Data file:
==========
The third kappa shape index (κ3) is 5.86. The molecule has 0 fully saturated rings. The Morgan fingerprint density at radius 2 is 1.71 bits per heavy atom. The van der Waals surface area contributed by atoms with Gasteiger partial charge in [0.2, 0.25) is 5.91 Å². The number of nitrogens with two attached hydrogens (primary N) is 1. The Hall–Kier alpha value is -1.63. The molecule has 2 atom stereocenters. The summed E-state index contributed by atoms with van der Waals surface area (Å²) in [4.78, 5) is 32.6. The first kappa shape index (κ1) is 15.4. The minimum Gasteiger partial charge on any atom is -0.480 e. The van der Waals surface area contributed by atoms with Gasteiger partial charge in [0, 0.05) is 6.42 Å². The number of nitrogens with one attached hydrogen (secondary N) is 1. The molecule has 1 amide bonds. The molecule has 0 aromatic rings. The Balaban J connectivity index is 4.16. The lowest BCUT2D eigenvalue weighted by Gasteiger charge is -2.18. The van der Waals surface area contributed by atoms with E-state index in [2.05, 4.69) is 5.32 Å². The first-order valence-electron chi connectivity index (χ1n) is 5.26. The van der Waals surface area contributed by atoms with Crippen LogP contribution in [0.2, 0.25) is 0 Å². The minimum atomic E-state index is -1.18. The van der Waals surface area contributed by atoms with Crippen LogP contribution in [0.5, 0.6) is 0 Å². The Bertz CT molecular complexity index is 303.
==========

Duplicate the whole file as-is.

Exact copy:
The third kappa shape index (κ3) is 5.86. The molecule has 0 fully saturated rings. The Morgan fingerprint density at radius 2 is 1.71 bits per heavy atom. The van der Waals surface area contributed by atoms with Gasteiger partial charge in [0.2, 0.25) is 5.91 Å². The number of nitrogens with two attached hydrogens (primary N) is 1. The Hall–Kier alpha value is -1.63. The molecule has 2 atom stereocenters. The summed E-state index contributed by atoms with van der Waals surface area (Å²) in [4.78, 5) is 32.6. The first kappa shape index (κ1) is 15.4. The minimum Gasteiger partial charge on any atom is -0.480 e. The van der Waals surface area contributed by atoms with Gasteiger partial charge in [0, 0.05) is 6.42 Å². The number of nitrogens with one attached hydrogen (secondary N) is 1. The molecule has 1 amide bonds. The molecule has 0 aromatic rings. The Balaban J connectivity index is 4.16. The lowest BCUT2D eigenvalue weighted by Gasteiger charge is -2.18. The van der Waals surface area contributed by atoms with E-state index in [2.05, 4.69) is 5.32 Å². The first-order valence-electron chi connectivity index (χ1n) is 5.26. The van der Waals surface area contributed by atoms with Crippen LogP contribution in [0.2, 0.25) is 0 Å². The minimum atomic E-state index is -1.18. The van der Waals surface area contributed by atoms with Crippen LogP contribution in [0.5, 0.6) is 0 Å². The Bertz CT molecular complexity index is 303.